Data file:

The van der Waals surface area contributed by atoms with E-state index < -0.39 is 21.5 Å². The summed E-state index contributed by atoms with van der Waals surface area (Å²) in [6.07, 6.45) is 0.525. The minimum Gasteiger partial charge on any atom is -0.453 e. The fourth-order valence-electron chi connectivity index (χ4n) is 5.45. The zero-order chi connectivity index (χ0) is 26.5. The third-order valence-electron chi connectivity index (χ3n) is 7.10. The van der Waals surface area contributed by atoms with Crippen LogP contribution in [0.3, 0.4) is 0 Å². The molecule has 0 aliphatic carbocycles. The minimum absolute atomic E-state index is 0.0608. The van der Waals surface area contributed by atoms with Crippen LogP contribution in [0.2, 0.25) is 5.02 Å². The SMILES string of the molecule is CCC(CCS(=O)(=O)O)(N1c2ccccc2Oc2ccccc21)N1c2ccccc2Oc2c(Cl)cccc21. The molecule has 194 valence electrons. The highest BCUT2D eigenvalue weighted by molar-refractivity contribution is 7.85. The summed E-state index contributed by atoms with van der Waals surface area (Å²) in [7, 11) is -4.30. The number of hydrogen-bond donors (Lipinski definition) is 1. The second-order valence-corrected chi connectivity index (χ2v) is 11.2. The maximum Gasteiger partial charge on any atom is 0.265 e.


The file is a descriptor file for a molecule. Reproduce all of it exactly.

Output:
The van der Waals surface area contributed by atoms with E-state index < -0.39 is 21.5 Å². The summed E-state index contributed by atoms with van der Waals surface area (Å²) in [6.07, 6.45) is 0.525. The minimum Gasteiger partial charge on any atom is -0.453 e. The fourth-order valence-electron chi connectivity index (χ4n) is 5.45. The zero-order chi connectivity index (χ0) is 26.5. The third-order valence-electron chi connectivity index (χ3n) is 7.10. The van der Waals surface area contributed by atoms with Crippen LogP contribution in [0.3, 0.4) is 0 Å². The molecule has 0 aliphatic carbocycles. The minimum absolute atomic E-state index is 0.0608. The van der Waals surface area contributed by atoms with Crippen LogP contribution in [0.2, 0.25) is 5.02 Å². The SMILES string of the molecule is CCC(CCS(=O)(=O)O)(N1c2ccccc2Oc2ccccc21)N1c2ccccc2Oc2c(Cl)cccc21. The molecule has 194 valence electrons. The highest BCUT2D eigenvalue weighted by molar-refractivity contribution is 7.85. The summed E-state index contributed by atoms with van der Waals surface area (Å²) in [7, 11) is -4.30. The number of hydrogen-bond donors (Lipinski definition) is 1. The second-order valence-corrected chi connectivity index (χ2v) is 11.2. The maximum Gasteiger partial charge on any atom is 0.265 e.